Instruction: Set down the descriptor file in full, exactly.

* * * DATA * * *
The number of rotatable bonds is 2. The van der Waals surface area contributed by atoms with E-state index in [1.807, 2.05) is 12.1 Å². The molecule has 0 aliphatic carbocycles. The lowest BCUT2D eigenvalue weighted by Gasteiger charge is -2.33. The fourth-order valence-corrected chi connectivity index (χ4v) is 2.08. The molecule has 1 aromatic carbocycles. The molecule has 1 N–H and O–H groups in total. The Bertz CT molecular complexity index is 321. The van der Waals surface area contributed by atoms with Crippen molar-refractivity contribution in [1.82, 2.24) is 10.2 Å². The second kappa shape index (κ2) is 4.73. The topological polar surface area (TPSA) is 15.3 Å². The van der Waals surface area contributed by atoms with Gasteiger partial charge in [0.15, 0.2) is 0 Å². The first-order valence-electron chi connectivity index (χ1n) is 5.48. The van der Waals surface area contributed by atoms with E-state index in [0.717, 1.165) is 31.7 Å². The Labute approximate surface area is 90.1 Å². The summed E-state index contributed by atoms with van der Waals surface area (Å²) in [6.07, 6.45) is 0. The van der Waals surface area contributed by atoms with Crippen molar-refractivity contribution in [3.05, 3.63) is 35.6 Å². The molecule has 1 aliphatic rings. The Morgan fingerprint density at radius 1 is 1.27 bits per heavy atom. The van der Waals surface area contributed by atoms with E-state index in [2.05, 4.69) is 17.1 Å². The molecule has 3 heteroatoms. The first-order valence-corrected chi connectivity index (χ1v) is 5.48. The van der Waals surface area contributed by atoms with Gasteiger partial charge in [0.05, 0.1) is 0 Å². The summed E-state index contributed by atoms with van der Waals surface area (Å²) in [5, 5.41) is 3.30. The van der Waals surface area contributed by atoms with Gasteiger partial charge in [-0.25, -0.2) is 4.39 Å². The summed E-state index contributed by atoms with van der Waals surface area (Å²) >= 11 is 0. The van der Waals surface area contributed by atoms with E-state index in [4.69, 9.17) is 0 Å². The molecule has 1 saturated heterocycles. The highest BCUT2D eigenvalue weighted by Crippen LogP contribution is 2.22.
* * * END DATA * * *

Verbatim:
The number of rotatable bonds is 2. The van der Waals surface area contributed by atoms with E-state index in [1.807, 2.05) is 12.1 Å². The molecule has 0 aliphatic carbocycles. The lowest BCUT2D eigenvalue weighted by Gasteiger charge is -2.33. The fourth-order valence-corrected chi connectivity index (χ4v) is 2.08. The molecule has 1 aromatic carbocycles. The molecule has 1 N–H and O–H groups in total. The Bertz CT molecular complexity index is 321. The van der Waals surface area contributed by atoms with Crippen molar-refractivity contribution in [1.82, 2.24) is 10.2 Å². The second kappa shape index (κ2) is 4.73. The topological polar surface area (TPSA) is 15.3 Å². The van der Waals surface area contributed by atoms with Gasteiger partial charge in [0.15, 0.2) is 0 Å². The first-order valence-electron chi connectivity index (χ1n) is 5.48. The van der Waals surface area contributed by atoms with E-state index in [0.717, 1.165) is 31.7 Å². The Labute approximate surface area is 90.1 Å². The summed E-state index contributed by atoms with van der Waals surface area (Å²) in [6.07, 6.45) is 0. The van der Waals surface area contributed by atoms with Crippen molar-refractivity contribution in [3.05, 3.63) is 35.6 Å². The molecule has 1 aliphatic rings. The Morgan fingerprint density at radius 1 is 1.27 bits per heavy atom. The van der Waals surface area contributed by atoms with E-state index in [2.05, 4.69) is 17.1 Å². The molecule has 3 heteroatoms. The first-order valence-corrected chi connectivity index (χ1v) is 5.48. The van der Waals surface area contributed by atoms with Gasteiger partial charge in [0.05, 0.1) is 0 Å². The summed E-state index contributed by atoms with van der Waals surface area (Å²) in [5, 5.41) is 3.30. The van der Waals surface area contributed by atoms with Gasteiger partial charge in [-0.25, -0.2) is 4.39 Å². The summed E-state index contributed by atoms with van der Waals surface area (Å²) >= 11 is 0. The van der Waals surface area contributed by atoms with E-state index in [4.69, 9.17) is 0 Å². The molecule has 1 saturated heterocycles. The highest BCUT2D eigenvalue weighted by Crippen LogP contribution is 2.22.